20 Tips to help policymakers interpret scientific claims

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  • Published: Nov 20, 2013
  • Author: Steve Down
  • Channels: Proteomics & Genomics / Detectors / Electrophoresis / Sample Preparation / Ion Chromatography / Gas Chromatography / HPLC / Laboratory Informatics / Base Peak / X-ray Spectrometry / Raman / UV/Vis Spectroscopy / Proteomics / Chemometrics & Informatics / Atomic / Infrared Spectroscopy / NMR Knowledge Base / MRI Spectroscopy
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A team of scientists has proposed a set of 20 concepts that should help policymakers from a non-scientific background to interpret scientific claims. It is impractical to teach science to politicians but they can be given a better understanding of the nature of science and the types of questions that they should be putting to experts and advisers.

Writing in Nature, William Sutherland and David Spiegelhalter from the University of Cambridge, UK, and Mark Burgman from the University of Melbourne, Australia, explained that the key should be to "improve policymakers' understanding of the imperfect nature of science."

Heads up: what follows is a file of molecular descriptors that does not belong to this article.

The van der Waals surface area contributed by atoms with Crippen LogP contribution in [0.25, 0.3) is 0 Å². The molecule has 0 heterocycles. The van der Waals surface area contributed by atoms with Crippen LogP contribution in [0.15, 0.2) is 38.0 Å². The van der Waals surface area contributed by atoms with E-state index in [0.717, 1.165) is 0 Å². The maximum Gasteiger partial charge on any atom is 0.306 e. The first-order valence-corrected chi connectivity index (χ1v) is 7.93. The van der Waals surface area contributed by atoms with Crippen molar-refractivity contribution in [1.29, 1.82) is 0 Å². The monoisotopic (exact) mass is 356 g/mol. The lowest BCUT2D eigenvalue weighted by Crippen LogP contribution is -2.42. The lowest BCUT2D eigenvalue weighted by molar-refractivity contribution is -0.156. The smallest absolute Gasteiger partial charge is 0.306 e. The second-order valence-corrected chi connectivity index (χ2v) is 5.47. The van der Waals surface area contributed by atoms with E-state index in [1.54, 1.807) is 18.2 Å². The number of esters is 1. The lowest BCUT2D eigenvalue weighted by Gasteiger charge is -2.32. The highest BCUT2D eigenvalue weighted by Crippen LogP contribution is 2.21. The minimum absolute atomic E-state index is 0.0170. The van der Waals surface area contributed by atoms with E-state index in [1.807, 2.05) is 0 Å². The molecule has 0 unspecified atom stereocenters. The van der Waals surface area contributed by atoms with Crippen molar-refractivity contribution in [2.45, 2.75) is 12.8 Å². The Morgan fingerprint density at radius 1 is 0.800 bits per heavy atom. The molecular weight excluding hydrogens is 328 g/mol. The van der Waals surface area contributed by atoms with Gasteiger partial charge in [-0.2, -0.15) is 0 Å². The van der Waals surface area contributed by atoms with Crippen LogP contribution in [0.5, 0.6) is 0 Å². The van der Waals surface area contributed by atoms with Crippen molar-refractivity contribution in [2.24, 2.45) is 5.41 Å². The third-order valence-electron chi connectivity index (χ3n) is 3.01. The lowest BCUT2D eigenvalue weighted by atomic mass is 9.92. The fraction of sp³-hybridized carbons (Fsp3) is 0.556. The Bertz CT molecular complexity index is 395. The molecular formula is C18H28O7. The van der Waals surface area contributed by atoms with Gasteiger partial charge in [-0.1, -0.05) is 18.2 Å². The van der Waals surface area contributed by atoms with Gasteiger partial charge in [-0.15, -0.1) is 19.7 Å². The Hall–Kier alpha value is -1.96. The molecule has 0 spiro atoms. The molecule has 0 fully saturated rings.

To this end, they describe concepts such as bias, significance and the importance of controls. Human factors are also important. Scientists have a vested interest in promoting their own work and data can be dredged or cherry picked to support a particular point of view.

The authors suggest that "politicians with a healthy scepticism of scientific advocates might simply prefer to arm themselves with this critical set of knowledge," but accept its limitations. "We are not so naive as to believe that improved policy decisions will automatically follow," they add. Rather, they think that their "simple list of ideas could help decision-makers to parse how evidence can contribute to a decision, and potentially to avoid undue influence by those with vested interests. The harder part — the social acceptability of different policies — remains in the hands of politicians and the broader political process."

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